When it comes to maintaining a pet’s health, pet parents may think about the importance of consistent grooming, updating vaccinations, and annual check-ups.
But just like humans, cats and dogs also have to maintain tooth and gum health to prevent dental problems that can cause diseases later in life. Many pet owners may not even realize the importance of dental care, which means they might not look for dental disease coverage in their pet insurance plan.
Unfortunately for pet owners, it’s rare for insurance companies to cover conditions related to dental health. Many providers, like Healthy Paws, Figo, and AKC, will only reimburse policyholders for tooth extractions after a physical accident. That means pet parents will have to pay for routine cleanings and treatments for dental diseases out of pocket.
Regular dental cleanings for your pet might not seem like a costly treatment, but since most dental procedures require anesthesia, they can range from $500 to $1,000 depending on the teeth’s quality. That estimate excludes the cost of potential cavity fillings, extractions, and root canals.
Luckily, pet insurance providers that offer dental disease coverage will make sure to clearly mention it as a benefit. Finding insurance coverage that includes dental can potentially save thousands of dollars at the vet or dental specialist. The best insurance plan for you and your pet should provide peace of mind when it comes to nose-to-tail care, and that includes your pet’s teeth.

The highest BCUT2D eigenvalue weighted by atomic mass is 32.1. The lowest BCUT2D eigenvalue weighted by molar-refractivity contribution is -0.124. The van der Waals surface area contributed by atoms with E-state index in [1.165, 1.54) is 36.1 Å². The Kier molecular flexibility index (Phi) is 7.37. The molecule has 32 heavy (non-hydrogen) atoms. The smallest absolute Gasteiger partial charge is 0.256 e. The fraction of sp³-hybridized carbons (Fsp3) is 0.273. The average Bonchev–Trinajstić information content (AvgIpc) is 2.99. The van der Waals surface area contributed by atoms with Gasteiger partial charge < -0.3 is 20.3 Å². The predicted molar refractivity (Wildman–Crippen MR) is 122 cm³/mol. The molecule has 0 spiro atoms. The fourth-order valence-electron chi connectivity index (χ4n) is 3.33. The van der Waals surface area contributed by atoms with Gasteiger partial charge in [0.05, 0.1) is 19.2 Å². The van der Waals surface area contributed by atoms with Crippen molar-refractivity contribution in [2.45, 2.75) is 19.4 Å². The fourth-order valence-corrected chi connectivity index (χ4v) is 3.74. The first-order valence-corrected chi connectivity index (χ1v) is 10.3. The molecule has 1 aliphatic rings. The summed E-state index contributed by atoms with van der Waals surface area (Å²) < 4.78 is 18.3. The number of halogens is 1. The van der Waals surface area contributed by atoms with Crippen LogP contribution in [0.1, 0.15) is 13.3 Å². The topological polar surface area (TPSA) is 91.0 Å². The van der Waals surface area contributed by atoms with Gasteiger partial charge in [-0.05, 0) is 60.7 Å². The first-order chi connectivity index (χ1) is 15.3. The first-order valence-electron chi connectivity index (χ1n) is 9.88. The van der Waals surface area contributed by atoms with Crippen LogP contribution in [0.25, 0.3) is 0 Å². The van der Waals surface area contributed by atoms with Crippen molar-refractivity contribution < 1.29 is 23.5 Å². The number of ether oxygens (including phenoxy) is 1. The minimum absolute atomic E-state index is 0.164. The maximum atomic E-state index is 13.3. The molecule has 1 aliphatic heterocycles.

Common Dental Diseases
When it comes to pet dentistry, pets experience more than just bad breath. Pet parents may not even realize that buying their pet its own little toothbrush and toothpaste can save them thousands of dollars in the future. Unfortunately, experts believe that over 80 percent of pets develop some gum disease variation by the time they’re three years old. Common conditions include:
Pets develop plaque buildup along their gums from food and other debris, just like humans. Pet parents can remove plaque with consistent brushing or certain dental chew toys, but plaque will turn into tartar if left untreated. Tartar buildup can lead to other dental problems, especially if it develops under the gumline. Pets with tartar and plaque buildup require professional teeth cleanings. These can cost anywhere from $500 to over $1,000 without insurance, depending on the teeth’s status. It also requires anesthesia, which can cause adverse reactions.